The nine-year veteran also offered words of advice to kids that may have a parent battling cancer just like he did.
“I just tell people rely on your support system, and make sure you listen, because from an exterior point of view, they’re going to have a lot more to say and see why you’re going through.”
Cam also spoke about what it is like playing for Mike Tomlin, and the qualities that he believes make him a great leader.
“In adverse situations, he’s very steady. I don’t think he, he’s not looking to throw the whole playbook out and completely change the way we play,” he said. “As a leader, you have to be able to set a precedent and make sure the guys can rally around you.
“And I think the other thing he does is he’s consistent with that. From the beginning of offseason to the end of the season, he has preached the same message. And I think that resonates with a lot of older guys and younger guys, because that consistency can be brought through anywhere in our organization, in our staff, through each player. They know what’s expected of them, he challenges us and he’s honest with us as well.”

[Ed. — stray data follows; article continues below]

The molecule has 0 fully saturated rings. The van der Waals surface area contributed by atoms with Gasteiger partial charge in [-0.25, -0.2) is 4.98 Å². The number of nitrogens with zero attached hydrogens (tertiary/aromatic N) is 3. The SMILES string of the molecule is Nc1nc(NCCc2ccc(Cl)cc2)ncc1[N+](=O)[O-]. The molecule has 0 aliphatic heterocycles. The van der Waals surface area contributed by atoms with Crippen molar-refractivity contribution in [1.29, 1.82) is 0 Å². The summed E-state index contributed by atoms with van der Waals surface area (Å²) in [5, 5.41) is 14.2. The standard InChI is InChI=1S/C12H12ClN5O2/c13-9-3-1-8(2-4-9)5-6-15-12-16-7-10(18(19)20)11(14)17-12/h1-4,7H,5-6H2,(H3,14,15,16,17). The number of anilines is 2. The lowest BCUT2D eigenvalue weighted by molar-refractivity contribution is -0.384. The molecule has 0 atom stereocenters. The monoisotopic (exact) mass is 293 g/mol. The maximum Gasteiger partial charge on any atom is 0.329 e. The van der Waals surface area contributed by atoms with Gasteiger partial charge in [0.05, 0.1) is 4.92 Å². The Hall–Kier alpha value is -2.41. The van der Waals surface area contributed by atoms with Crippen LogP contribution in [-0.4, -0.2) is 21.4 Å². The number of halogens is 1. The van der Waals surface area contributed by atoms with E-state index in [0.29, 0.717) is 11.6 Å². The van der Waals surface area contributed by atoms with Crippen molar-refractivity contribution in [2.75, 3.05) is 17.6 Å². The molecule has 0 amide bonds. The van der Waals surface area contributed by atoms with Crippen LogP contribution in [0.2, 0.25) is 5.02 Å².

Selected in the first round of the 2011 NFL Draft out of Ohio State, Heyward is entering his tenth season in Pittsburgh. His 79 tackles-for-loss are the fourth-most in franchise history.
Heyward has made the Pro Bowl each of the last three seasons, and has been named First-Team All-Pro twice over his career, including in 2019.
Founded in 1993 by ESPN and legendary basketball coach Jim Valvano, the V Foundation has awarded more than $250 million in grants and has “become one of the premier supporters of cutting-edge cancer research.”
Listen to the V Foundation’s entire interview with Cam Heyward here.
Steelers Can Practice, Play in ‘Yellow’ and ‘Green’ Phases
Steelers head coach Mike Tomlin, who recently voiced his concerns over not getting practice time, especially with rookies, may be getting his wish.
This afternoon, Governor Tom Wolf released a proposal that would allow professional sports teams to practice or play in the “yellow” and “green” phases without “on-site or venue spectators” as long as they have a coronavirus safety plan.
Before the Steelers can get to work, the plan must first be approved by the state Health Department and include testing or screening and monitoring of all players and personnel.
In this plan, no fans or spectators would be permitted on interior or exterior venue property.